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Maude

NBD Hofner 185 (resto thread)

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Hi all, 

Whilst browsing eBay I came across a bass I recognised but had been toyed with at some point in the past. The neck markers are what grabbed me. 

lILerm3.jpg

A closer look and the body, bridge, tailpiece and neck looked to be original, with the tuners and scratchplate, pickup and electrics being 'modified'. 

The seller had it listed as a 'Jamie' bass and wanted £280 including the Hiscox case. 

Now all original ones seem to go for around the £600-£700 mark, this'll never be worth good money due to the missing parts, and vintage replacements are rare and expensive. I had to decide, do I take a chance unseen? 

Then I saw this picture of one with a replacement scratchplate and headstock plate, from what I can tell they had a plate covering the headstock, as well as the quirky textured vinyl covered body, anyway my mind was made. I could do a sympathetic restoration with similar, but not necessarily genuine, parts. 

This is the picture that swung it, 

a1SoVig.jpg

I offered £200 and he agreed. 🙂

This thread will be a bit of a project journal (and detective work) as it's not enough to go in the builds section I feel. 

Next post : Bass arrival and stripping. 

 

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The bass arrived safely, I booked through Eurosender using the forum discount code, £12.50 from North Yorkshire to Cornwall using DPD and it took two days, you can grumble at that.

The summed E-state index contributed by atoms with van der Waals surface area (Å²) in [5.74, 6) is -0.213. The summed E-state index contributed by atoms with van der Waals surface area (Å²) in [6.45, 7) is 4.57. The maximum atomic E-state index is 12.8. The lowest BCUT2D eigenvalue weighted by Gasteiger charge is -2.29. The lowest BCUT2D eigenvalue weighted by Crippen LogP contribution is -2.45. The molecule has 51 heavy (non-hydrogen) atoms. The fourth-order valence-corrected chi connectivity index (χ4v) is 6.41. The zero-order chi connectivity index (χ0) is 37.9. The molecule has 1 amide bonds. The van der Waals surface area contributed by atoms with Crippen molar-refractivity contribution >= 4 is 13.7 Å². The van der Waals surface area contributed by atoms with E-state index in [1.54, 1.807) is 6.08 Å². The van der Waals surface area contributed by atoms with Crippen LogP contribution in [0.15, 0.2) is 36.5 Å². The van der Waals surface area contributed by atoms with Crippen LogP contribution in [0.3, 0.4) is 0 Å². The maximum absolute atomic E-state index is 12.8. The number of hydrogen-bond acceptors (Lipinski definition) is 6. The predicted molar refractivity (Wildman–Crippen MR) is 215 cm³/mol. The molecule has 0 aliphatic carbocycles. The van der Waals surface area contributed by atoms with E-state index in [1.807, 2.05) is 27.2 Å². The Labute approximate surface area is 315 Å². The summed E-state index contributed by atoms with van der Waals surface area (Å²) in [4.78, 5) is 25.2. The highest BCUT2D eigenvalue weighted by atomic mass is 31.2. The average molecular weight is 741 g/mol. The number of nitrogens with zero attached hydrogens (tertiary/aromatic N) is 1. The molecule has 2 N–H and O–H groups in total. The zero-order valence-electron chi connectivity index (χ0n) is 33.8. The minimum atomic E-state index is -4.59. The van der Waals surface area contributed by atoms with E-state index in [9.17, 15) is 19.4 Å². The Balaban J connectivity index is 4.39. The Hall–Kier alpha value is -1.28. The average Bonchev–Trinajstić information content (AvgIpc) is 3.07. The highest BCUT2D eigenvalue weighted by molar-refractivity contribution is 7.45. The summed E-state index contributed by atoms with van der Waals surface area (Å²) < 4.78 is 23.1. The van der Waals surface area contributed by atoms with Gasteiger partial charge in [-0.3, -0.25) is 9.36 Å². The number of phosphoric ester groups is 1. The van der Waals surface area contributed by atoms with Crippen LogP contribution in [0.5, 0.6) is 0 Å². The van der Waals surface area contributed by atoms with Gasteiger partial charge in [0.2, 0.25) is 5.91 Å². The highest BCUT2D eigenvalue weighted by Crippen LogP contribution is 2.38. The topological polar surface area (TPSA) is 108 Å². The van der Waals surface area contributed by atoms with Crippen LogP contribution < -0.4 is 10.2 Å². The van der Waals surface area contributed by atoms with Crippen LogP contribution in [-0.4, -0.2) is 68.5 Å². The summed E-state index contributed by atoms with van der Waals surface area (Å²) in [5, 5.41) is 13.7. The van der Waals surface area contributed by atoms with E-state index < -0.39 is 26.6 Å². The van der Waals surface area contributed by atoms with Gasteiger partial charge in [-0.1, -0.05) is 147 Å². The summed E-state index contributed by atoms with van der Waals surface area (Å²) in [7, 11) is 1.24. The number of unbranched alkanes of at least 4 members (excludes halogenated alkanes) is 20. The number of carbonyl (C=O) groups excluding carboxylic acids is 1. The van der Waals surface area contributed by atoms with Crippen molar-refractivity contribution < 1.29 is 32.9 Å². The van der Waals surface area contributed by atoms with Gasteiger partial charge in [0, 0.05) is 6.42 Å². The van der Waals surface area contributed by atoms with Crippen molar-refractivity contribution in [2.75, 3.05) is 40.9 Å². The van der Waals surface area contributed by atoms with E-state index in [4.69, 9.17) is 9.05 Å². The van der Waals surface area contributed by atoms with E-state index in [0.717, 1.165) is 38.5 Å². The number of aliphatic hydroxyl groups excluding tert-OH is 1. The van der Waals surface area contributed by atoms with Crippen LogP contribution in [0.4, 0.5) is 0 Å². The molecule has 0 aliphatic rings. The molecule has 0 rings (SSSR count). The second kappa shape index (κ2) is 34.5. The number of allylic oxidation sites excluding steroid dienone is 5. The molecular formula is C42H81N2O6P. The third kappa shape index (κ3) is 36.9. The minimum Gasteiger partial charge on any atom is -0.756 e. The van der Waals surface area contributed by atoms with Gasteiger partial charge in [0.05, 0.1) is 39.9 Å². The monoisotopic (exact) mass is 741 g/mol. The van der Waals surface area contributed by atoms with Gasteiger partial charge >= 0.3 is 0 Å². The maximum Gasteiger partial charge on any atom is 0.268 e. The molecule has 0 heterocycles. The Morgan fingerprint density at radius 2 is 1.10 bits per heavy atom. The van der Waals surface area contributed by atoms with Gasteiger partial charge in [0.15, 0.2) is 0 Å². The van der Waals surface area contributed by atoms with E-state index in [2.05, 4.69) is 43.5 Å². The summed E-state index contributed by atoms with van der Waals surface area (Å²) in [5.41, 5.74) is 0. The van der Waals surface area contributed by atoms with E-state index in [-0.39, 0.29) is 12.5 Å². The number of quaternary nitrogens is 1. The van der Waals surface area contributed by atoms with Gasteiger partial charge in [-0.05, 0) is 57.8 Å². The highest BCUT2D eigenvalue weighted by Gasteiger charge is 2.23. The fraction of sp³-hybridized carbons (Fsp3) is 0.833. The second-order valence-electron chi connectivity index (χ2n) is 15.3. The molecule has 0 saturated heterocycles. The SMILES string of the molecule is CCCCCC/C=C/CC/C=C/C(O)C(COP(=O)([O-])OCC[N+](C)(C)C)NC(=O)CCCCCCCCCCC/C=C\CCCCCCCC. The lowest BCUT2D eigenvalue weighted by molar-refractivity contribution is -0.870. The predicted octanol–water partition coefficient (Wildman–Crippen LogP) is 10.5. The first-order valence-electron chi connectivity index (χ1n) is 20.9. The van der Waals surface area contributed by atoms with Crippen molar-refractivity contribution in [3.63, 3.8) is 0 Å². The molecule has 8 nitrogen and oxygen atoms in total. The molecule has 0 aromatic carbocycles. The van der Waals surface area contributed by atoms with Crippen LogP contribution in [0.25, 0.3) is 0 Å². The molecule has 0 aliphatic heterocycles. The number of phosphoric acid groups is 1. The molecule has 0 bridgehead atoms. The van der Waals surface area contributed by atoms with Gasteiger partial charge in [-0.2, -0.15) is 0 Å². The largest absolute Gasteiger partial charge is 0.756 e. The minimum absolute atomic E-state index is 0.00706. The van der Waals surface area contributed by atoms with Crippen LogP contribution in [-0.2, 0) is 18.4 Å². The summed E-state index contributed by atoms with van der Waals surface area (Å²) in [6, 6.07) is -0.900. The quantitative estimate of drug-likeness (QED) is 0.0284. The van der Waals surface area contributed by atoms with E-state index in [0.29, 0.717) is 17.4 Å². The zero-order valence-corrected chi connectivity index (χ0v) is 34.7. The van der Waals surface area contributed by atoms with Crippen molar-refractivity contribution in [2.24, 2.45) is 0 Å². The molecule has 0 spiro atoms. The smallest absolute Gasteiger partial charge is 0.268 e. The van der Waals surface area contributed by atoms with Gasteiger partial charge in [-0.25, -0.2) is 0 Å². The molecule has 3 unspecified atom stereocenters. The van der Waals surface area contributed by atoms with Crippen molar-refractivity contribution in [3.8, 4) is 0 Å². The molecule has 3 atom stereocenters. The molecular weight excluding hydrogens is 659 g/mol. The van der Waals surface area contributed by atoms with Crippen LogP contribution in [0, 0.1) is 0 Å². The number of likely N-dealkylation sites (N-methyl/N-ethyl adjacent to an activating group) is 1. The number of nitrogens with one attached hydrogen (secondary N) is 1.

First inspection, Hiscox case in good condition, that has to be a third of the price taken care of. It's got Schaller tuners which once removed felt very light indeed. I'd like the standard ones which are square pearloid ones but the only ones I can find are two for £35 each and a further one for £45 on ebay.

Mytsmx3.jpg

The neck is original and also very light and in good condition really but could do with a refret, I should add I played it before stripping and it played really nicely and sounded good. I really like the fret markers which are cream/brown/cream pearl. The brown part is possibly a clear resin that has yellowed with age as I think you can see the rosewood grain below it. 

82Y9lB0.jpg

The bridge and tailpiece are original and will polish up hopefully. The bridge appears to have a brass top and the tailpiece is possibly aluminium. I'll know more when I work on it. 

GubhtKC.jpg

anFU63g.jpg

I had no idea what the pickup was going be other than a Musicman style hunbucker, turns out it's a Kent Armstrong HBMN-1 and sounds nice, but ultimately completely wrong for what I want so will either go in my parts drawer or get sold.

JiR8pw6.jpg

9mToM7d.jpg

The electrics? Who knows? But they're going as it should have two volumes and two tones, and possibly a pair of pickup on/off switches depending on model. The scratchplate is homemade and will be going as well, as obviously it won't fit the pickups I'll be fitting. 

Now onto the body. This was going to be the interesting part as it would hopefully tell me what model, and age, the bass was. 

There's some history on the Hofner 182/185 here if anyone's interested. http://www.vintagehofner.co.uk/hofner2/artb.html

Off came the scratchplate and up went the confusion level. Apart from the MM route I was expec a neck pickup route as the 185 had a neck and bridge pickup at both extremes of the body, but it had a central pickup route that had been filled. Also the neck pocket had been shortened with a little infill.